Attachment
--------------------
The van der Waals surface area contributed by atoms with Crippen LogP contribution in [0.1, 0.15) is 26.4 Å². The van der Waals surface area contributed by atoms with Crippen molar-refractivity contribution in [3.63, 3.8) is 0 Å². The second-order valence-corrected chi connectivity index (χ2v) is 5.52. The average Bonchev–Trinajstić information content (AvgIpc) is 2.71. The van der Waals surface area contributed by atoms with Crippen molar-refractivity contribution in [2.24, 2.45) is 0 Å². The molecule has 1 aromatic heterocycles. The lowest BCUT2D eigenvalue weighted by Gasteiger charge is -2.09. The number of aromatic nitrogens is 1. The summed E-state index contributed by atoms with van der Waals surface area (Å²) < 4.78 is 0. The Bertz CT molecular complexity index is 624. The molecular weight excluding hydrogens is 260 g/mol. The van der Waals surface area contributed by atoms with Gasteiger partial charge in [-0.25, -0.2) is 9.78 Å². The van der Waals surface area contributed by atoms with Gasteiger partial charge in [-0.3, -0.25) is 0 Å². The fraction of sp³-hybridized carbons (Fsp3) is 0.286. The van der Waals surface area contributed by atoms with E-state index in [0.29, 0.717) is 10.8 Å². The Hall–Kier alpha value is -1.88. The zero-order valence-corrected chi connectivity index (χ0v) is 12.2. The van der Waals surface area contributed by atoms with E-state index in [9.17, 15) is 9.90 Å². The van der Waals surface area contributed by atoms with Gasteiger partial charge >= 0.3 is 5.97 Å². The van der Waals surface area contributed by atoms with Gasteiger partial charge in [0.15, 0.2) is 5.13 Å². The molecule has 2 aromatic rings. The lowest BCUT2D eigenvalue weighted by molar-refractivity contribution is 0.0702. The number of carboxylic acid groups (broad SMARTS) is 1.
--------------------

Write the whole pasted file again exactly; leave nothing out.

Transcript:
The van der Waals surface area contributed by atoms with Crippen LogP contribution in [0.1, 0.15) is 26.4 Å². The van der Waals surface area contributed by atoms with Crippen molar-refractivity contribution in [3.63, 3.8) is 0 Å². The second-order valence-corrected chi connectivity index (χ2v) is 5.52. The average Bonchev–Trinajstić information content (AvgIpc) is 2.71. The van der Waals surface area contributed by atoms with Crippen molar-refractivity contribution in [2.24, 2.45) is 0 Å². The molecule has 1 aromatic heterocycles. The lowest BCUT2D eigenvalue weighted by Gasteiger charge is -2.09. The number of aromatic nitrogens is 1. The summed E-state index contributed by atoms with van der Waals surface area (Å²) < 4.78 is 0. The Bertz CT molecular complexity index is 624. The molecular weight excluding hydrogens is 260 g/mol. The van der Waals surface area contributed by atoms with Gasteiger partial charge in [-0.25, -0.2) is 9.78 Å². The van der Waals surface area contributed by atoms with Gasteiger partial charge in [-0.3, -0.25) is 0 Å². The fraction of sp³-hybridized carbons (Fsp3) is 0.286. The van der Waals surface area contributed by atoms with E-state index in [0.29, 0.717) is 10.8 Å². The Hall–Kier alpha value is -1.88. The zero-order valence-corrected chi connectivity index (χ0v) is 12.2. The van der Waals surface area contributed by atoms with E-state index in [9.17, 15) is 9.90 Å². The van der Waals surface area contributed by atoms with Gasteiger partial charge >= 0.3 is 5.97 Å². The van der Waals surface area contributed by atoms with Gasteiger partial charge in [0.15, 0.2) is 5.13 Å². The molecule has 2 aromatic rings. The lowest BCUT2D eigenvalue weighted by molar-refractivity contribution is 0.0702. The number of carboxylic acid groups (broad SMARTS) is 1.